United States v. Daniel Saquil-Orozco


PER CURIAM OPINION FILED - THE COURT: Roger L. Wollman, Pasco M. Bowman and Raymond W. Gruender (UNPUBLISHED); Granting [3990883-2] motion to withdraw as counsel filed by Mr. John P. Messina. [4042292] [12-3848]

Download PDF
United States Court of Appeals For the Eighth Circuit ___________________________ No. 12-3848 ___________________________ United States of America lllllllllllllllllllll Plaintiff - Appellee v. Daniel Saquil-Orozco, also known as Miguel A. Fernandez-Jasso lllllllllllllllllllll Defendant - Appellant ____________ Appeal from United States District Court for the Northern District of Iowa - Sioux City ____________ Submitted: May 30, 2013 Filed: June 5, 2013 [Unpublished] ____________ Before WOLLMAN, BOWMAN, and GRUENDER, Circuit Judges. ____________ PER CURIAM. Daniel Saquil-Orozco pleaded guilty to firearm and immigration offenses under a written plea agreement, and the District Court1 imposed concurrent sentences of 100 1 The Honorable Mark W. Bennett, United States District Judge for the Northern District of Iowa. Appellate Case: 12-3848 Page: 1 Date Filed: 06/05/2013 Entry ID: 4042292 months in prison followed by one year of supervised release. On appeal, SaquilOrozco’s counsel has moved to withdraw and has filed a brief under Anders v. California, 386 U.S. 738 (1967), arguing that the District Court abused its discretion in denying Saquil-Orozco’s pro se motion for a new attorney. In a supplemental brief, Saquil-Orozco argues that (1) counsel was ineffective, (2) the court erred in denying his motion for new counsel, (3) his guilty plea was coerced, (4) his sentence was enhanced based on false statements or evidence, (5) the court erred in sentencing him above the Guidelines range, (6) the charges against him are false, and (7) the instant convictions were or are prejudicing his pending immigration proceedings. For the reasons discussed below, we reject these arguments. First, we conclude that the District Court did not abuse its discretion in denying the motion for new counsel. See United States v. Taylor, 652 F.3d 905, 908 (8th Cir. 2011) (stating that frustration with counsel’s performance and disagreement over tactics do not amount to the justifiable dissatisfaction necessary for appointment of new counsel). Second, we will not consider either the ineffective-assistance claim or the coerced-guilty-plea claim in this direct appeal. See United States v. Looking Cloud, 419 F.3d 781, 788–89 (8th Cir. 2005) (explaining why ineffective-assistance claims are better raised in habeas proceedings); United States v. Murphy, 899 F.2d 714, 716 (8th Cir. 1990) (noting that a claim that a guilty plea was involuntary is not cognizable on direct appeal unless it was first presented to the district court). Third, the sentencing challenges are unavailing because Saquil-Orozco was sentenced within the range to which he agreed in his plea agreement. See United States v. Kling, 516 F.3d 702, 704 (8th Cir. 2008) (“A defendant who is sentenced within the range agreed upon in the plea agreement is merely receiving what he bargained for in the agreement.”); United States v. Cook, 447 F.3d 1127, 1128 (8th Cir. 2006) (“[A] defendant who explicitly and voluntarily exposes himself to a specific sentence may not challenge that punishment on appeal.”). Fourth, SaquilOrozco’s guilty plea also forecloses his argument that the charges are false. See -2- Appellate Case: 12-3848 Page: 2 Date Filed: 06/05/2013 Entry ID: 4042292 Tucker v. United States, 470 F.2d 220, 222 (8th Cir. 1972) (per curiam) (concluding that a defendant’s knowing and voluntary guilty plea was conclusive on the issue of guilt). Finally, his argument about prejudice in immigration court is without merit in these proceedings. We have independently reviewed the record under Penson v. Ohio, 488 U.S. 75, 80 (1988), and we have found no nonfrivolous issues. Accordingly, we grant counsel’s motion to withdraw, and we affirm. ______________________________ -3- Appellate Case: 12-3848 Page: 3 Date Filed: 06/05/2013 Entry ID: 4042292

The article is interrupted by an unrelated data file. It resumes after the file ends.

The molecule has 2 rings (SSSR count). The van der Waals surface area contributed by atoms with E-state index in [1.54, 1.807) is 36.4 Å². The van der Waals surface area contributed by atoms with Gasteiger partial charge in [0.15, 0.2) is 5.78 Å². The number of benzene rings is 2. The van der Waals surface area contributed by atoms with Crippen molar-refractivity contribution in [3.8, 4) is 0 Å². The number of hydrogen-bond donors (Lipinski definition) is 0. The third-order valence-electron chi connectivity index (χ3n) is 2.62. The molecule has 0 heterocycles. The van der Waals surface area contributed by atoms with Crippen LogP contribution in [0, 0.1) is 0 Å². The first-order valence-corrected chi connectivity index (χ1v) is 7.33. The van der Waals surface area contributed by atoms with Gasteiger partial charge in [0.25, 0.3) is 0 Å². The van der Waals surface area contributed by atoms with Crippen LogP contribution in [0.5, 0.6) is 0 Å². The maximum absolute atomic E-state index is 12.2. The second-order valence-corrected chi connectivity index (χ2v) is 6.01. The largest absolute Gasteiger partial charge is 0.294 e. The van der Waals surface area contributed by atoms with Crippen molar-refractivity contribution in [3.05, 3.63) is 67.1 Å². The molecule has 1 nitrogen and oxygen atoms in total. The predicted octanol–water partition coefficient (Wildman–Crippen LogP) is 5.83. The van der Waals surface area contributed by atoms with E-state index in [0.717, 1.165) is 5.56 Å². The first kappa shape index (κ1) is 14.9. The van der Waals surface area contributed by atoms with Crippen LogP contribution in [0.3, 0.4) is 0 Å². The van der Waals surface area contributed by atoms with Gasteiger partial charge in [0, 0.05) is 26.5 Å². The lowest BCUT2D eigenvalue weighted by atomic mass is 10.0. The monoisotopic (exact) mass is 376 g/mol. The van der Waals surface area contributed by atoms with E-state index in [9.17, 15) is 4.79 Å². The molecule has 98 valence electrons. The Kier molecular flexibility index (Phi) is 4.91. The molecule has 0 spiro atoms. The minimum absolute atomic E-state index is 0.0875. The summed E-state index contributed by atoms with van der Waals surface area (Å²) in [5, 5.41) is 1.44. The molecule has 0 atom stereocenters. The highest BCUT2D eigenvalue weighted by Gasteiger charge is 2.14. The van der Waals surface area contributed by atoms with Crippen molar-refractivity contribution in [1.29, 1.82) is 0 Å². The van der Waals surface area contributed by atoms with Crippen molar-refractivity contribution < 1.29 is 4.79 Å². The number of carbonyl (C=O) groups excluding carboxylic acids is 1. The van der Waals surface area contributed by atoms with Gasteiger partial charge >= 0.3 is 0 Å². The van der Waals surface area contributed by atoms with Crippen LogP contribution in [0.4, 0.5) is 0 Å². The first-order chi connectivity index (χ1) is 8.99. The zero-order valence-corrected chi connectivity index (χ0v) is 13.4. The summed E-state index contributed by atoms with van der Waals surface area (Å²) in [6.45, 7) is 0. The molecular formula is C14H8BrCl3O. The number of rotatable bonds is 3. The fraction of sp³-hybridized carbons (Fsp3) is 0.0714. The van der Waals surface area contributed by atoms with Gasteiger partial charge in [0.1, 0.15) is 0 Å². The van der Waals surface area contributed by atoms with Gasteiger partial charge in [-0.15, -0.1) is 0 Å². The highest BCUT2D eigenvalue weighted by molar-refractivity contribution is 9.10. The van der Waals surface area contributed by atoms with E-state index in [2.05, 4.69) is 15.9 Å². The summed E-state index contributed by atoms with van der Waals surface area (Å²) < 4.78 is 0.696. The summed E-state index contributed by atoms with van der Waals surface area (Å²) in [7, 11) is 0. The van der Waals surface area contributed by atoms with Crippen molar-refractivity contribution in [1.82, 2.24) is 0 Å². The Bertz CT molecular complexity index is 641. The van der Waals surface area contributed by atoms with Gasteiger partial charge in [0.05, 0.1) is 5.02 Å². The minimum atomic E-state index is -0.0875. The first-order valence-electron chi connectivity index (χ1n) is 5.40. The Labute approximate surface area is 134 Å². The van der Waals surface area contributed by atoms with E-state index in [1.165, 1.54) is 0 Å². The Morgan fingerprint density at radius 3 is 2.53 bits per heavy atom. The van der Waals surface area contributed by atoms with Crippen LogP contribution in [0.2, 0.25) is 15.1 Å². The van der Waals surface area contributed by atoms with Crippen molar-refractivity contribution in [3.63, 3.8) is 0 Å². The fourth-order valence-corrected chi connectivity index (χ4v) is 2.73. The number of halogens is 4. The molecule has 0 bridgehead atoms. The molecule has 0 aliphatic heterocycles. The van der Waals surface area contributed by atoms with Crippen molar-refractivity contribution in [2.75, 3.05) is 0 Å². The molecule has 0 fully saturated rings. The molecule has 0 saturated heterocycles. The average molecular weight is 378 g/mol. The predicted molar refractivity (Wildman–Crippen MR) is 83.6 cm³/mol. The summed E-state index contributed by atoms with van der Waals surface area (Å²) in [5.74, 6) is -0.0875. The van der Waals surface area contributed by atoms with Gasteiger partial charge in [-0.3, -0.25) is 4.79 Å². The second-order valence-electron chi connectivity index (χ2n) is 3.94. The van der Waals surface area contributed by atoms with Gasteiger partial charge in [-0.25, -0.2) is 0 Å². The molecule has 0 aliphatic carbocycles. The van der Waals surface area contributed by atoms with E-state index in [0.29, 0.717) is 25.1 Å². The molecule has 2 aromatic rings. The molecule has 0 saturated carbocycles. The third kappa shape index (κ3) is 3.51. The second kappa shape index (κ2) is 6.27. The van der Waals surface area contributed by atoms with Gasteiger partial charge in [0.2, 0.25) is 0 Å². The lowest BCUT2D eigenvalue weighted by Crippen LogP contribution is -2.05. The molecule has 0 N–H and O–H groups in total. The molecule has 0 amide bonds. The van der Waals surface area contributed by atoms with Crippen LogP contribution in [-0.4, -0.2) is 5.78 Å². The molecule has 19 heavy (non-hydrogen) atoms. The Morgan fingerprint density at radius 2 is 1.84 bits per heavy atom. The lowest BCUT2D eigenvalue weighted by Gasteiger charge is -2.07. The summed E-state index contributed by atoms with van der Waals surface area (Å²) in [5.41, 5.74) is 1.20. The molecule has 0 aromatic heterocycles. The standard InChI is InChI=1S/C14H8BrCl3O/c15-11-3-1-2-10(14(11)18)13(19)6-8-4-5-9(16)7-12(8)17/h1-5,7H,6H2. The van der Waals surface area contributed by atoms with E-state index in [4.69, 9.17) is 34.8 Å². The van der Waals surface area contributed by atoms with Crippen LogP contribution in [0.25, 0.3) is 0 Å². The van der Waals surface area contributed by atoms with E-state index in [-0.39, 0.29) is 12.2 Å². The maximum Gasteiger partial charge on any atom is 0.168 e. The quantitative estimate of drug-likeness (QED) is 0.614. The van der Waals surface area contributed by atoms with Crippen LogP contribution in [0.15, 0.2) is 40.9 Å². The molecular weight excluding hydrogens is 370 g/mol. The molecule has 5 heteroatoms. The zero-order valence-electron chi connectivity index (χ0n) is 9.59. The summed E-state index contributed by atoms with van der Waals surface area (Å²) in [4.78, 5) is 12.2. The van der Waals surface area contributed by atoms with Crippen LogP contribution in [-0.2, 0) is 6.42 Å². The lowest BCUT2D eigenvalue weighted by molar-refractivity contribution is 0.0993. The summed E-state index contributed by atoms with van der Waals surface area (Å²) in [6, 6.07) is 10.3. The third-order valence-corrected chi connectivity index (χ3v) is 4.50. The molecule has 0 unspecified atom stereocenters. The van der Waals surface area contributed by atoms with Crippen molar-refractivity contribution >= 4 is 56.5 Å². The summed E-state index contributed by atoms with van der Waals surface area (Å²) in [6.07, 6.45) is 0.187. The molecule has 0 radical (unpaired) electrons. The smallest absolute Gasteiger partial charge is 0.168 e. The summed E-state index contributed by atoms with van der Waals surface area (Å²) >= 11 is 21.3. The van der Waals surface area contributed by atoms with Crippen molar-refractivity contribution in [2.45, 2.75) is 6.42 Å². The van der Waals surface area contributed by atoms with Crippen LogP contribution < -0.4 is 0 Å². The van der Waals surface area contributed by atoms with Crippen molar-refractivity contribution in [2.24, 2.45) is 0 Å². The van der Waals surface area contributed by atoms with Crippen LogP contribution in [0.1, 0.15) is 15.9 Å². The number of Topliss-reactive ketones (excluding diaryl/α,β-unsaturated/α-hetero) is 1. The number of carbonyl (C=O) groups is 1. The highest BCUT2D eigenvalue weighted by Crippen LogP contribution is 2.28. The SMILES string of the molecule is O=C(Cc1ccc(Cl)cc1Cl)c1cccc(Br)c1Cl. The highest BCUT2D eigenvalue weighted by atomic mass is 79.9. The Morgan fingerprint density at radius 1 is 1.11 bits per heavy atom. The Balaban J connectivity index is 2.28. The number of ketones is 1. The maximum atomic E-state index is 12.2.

Disclaimer: Justia Dockets & Filings provides public litigation records from the federal appellate and district courts. These filings and docket sheets should not be considered findings of fact or liability, nor do they necessarily reflect the view of Justia.

Why Is My Information Online?